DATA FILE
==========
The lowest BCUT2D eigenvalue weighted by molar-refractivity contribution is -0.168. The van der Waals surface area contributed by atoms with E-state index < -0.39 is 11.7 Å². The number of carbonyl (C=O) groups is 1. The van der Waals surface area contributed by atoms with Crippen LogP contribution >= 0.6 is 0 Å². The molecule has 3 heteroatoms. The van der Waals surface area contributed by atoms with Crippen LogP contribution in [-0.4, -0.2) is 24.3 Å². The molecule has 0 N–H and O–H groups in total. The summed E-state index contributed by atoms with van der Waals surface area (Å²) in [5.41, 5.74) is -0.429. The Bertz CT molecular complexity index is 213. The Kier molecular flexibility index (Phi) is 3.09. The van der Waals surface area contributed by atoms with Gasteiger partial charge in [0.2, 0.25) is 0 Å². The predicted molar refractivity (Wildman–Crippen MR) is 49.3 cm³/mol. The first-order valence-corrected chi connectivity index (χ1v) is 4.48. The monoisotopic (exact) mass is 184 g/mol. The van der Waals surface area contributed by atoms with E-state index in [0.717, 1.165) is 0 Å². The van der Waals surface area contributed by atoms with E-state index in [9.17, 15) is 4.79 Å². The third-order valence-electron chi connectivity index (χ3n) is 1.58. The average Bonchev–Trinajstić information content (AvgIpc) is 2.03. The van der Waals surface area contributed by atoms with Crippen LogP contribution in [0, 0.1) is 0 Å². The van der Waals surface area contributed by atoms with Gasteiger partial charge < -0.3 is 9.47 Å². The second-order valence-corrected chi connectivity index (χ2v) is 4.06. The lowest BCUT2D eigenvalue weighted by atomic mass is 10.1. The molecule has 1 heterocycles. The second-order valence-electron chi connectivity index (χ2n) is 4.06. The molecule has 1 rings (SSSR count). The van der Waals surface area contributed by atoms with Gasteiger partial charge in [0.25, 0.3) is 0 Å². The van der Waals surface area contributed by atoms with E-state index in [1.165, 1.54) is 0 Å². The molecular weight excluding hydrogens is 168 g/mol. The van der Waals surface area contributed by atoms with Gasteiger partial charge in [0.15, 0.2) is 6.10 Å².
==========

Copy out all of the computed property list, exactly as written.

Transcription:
The lowest BCUT2D eigenvalue weighted by molar-refractivity contribution is -0.168. The van der Waals surface area contributed by atoms with E-state index < -0.39 is 11.7 Å². The number of carbonyl (C=O) groups is 1. The van der Waals surface area contributed by atoms with Crippen LogP contribution >= 0.6 is 0 Å². The molecule has 3 heteroatoms. The van der Waals surface area contributed by atoms with Crippen LogP contribution in [-0.4, -0.2) is 24.3 Å². The molecule has 0 N–H and O–H groups in total. The summed E-state index contributed by atoms with van der Waals surface area (Å²) in [5.41, 5.74) is -0.429. The Bertz CT molecular complexity index is 213. The Kier molecular flexibility index (Phi) is 3.09. The van der Waals surface area contributed by atoms with Gasteiger partial charge in [0.2, 0.25) is 0 Å². The predicted molar refractivity (Wildman–Crippen MR) is 49.3 cm³/mol. The first-order valence-corrected chi connectivity index (χ1v) is 4.48. The monoisotopic (exact) mass is 184 g/mol. The van der Waals surface area contributed by atoms with E-state index in [0.717, 1.165) is 0 Å². The van der Waals surface area contributed by atoms with E-state index in [9.17, 15) is 4.79 Å². The third-order valence-electron chi connectivity index (χ3n) is 1.58. The average Bonchev–Trinajstić information content (AvgIpc) is 2.03. The van der Waals surface area contributed by atoms with Crippen LogP contribution in [0, 0.1) is 0 Å². The van der Waals surface area contributed by atoms with Gasteiger partial charge < -0.3 is 9.47 Å². The second-order valence-corrected chi connectivity index (χ2v) is 4.06. The lowest BCUT2D eigenvalue weighted by atomic mass is 10.1. The molecule has 1 heterocycles. The second-order valence-electron chi connectivity index (χ2n) is 4.06. The molecule has 1 rings (SSSR count). The van der Waals surface area contributed by atoms with Gasteiger partial charge in [0.25, 0.3) is 0 Å². The van der Waals surface area contributed by atoms with E-state index in [1.165, 1.54) is 0 Å². The molecular weight excluding hydrogens is 168 g/mol. The van der Waals surface area contributed by atoms with Gasteiger partial charge in [0.15, 0.2) is 6.10 Å².